As it has come down to us from out of the ripples of shamanistic lore, the quasi or semi organaform-being called the Death Defier was a human from long ago that, on becoming a shaman-sorcerer, used his powers to try and escape death. He managed to alter his form so he would more closely resemble inorganic beings. However, in the process, he was trapped by the lure of power from those same inorganic beings. Eons later he managed to escape. Existing on a thin threshold between the not-fully human and the inorganic he couldn't eat, yet still needed energy. To evade his former captors and sustain his form, he needed to constantly search for energy. In the year 1725 AD the Death Defier, addicted to living and needing energy, down on power, in his last dying moments, cornered a then minor shaman from a long line of minor shamans by the name of Sebastian. In a noticable weakened state he was able to extort energy from him --- but only through a deal. To stay alive each generation of shaman-sorcerers in Sebastian's lineage would GIVE the Death Defier some of THEIR energy in exchange for knowledge --- knowledge and secrets gained or learned by the Death Defier over thousands and thousands of years. Thus the Death Defier "earned" the name tenant and by doing so, a new lineage was born. The secret is, in making the deal, the crafty Sebastian and those that followed, have given the the life-addicted Defier only enough energy to survive.
Some years before that 1725 meeting, at the time of the Spanish Conquistadors, the Spaniards, using their swords, guns, and cannons, all deployed under the flag of their religion, either destroyed or eliminated most of the ancient sorcerers the same way the shaman-sorcerers of the Early European Tribes in the Old World had been either destroyed or eliminated. In spite of the sorcerers ability to turn into animals, harness the elements, or the use of an Ally, their power was unable to withstand the continued and overwhelming onslaught of the ever increasing number of Spaniards. A turning point did not occur until 1725 when the Death Defier came into contact with Sebastian.
Two hunderd and thirty-five years later, in the early summer of 1960, UCLA student-anthropologist and soon to be best selling author Carlos Castaneda crossed paths with a nearly white-haired Yaqui Indian called Don Juan Matus at a Greyhound bus station in Nogales, Arizona. Although Castaneda had been told by his fellow colleague, Bill, that the old man was an expert on medicinal plants and such, unbeknownst to Castaneda at the time, Don Juan was also a powerful Shaman-sorcerer linking back in lineage to Sebastian.
Approximately one year after that initial meeting Castaneda began an apprenticeship under Don Juan, in turn learning a good portion of Don Juan's craft and eventually joining his lineage of Shaman-sorcerers. It is from that apprenticeship that Castaneda's series of eleven books sprang. As the chronology of the books unfold, Don Juan tells us through the words of Castaneda that EVERYTHING about himself --- that is, what Don Juan has ever learned or come to know and whatever he is/was or turned out to be --- was a direct legacy from his teacher, Julian Osorio. In turn Osorio had inherited everything from his teacher, Elias Ulloa. Elias had learned from Rosendo; he from Lujan; Lujan from Santisteban; and Santisteban from Sebastian. Before Sebastian there were eight others, but, according to Don Juan, they were quite different. They had a different attitude toward sorcery as well as a different concept of it, although they were still directly related to his line of sorcery. It wasn't until Sebastian's encounter and eventual alliance with the Death Defier, also sometimes called the tenant, rendered in the masculine in Spanish by Castaneda as el desafiante de la muerte and "the tenant" as el inquilino, that the lineage truly changed. That encounter dramatically altered their lineage and is considered the single most stringent tangent point that deliniates the "old" seers from the "new" seers.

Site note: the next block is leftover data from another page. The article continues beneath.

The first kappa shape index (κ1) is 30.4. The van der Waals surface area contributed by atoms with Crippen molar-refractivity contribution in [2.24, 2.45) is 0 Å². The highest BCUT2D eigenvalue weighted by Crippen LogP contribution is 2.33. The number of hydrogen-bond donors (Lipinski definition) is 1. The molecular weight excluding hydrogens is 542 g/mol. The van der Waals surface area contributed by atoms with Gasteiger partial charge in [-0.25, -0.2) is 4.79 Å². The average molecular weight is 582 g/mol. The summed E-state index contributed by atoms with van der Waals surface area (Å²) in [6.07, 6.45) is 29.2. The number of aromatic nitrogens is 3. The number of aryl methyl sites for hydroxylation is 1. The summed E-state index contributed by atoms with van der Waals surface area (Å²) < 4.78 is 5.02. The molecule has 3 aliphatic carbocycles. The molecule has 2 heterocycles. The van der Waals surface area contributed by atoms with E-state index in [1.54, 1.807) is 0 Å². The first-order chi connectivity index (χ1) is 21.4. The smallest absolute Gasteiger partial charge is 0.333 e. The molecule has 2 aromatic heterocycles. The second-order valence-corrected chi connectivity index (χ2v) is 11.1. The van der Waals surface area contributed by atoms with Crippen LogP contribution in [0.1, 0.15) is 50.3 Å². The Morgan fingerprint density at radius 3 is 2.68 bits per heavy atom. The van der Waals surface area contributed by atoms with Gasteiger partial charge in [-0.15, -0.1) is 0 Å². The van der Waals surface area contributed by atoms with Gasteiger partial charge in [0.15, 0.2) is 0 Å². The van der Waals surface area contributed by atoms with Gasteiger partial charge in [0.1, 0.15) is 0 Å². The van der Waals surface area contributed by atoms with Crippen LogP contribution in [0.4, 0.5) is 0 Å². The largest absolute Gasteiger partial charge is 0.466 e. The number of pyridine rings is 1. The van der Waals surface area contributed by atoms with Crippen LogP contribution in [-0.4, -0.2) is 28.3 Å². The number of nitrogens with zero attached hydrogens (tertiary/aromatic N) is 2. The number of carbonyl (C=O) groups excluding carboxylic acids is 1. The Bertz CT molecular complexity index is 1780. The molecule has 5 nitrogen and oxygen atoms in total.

It was from the downstream outflow of that lineage that Don Juan, in the early to mid-1960s, took Castaneda to meet the Death Defier for the very first time. Castaneda was introduced to a MAN, a strange Indian who was not old but not young either and very, very thin, almost emaciated. In Art of Dreaming (1993), Chapter 11, The Tenant, Castaneda remembered mostly the emaciated man's strange accent and his use of one odd metaphor when describing things he allegedly had seen: mis ojos se pasearon, my eyes walked on. For instance, he said, "My eyes walked on the helmets of the Spanish conquerors."
HOW THE DEATH DEFIER RELATES TO DIABLERO:
In his first book, THE TEACHINGS OF DON JUAN: A Yaqui Way of Knowledge (1968), Castaneda writes that Don Juan Matus learned his craft from a Diablero: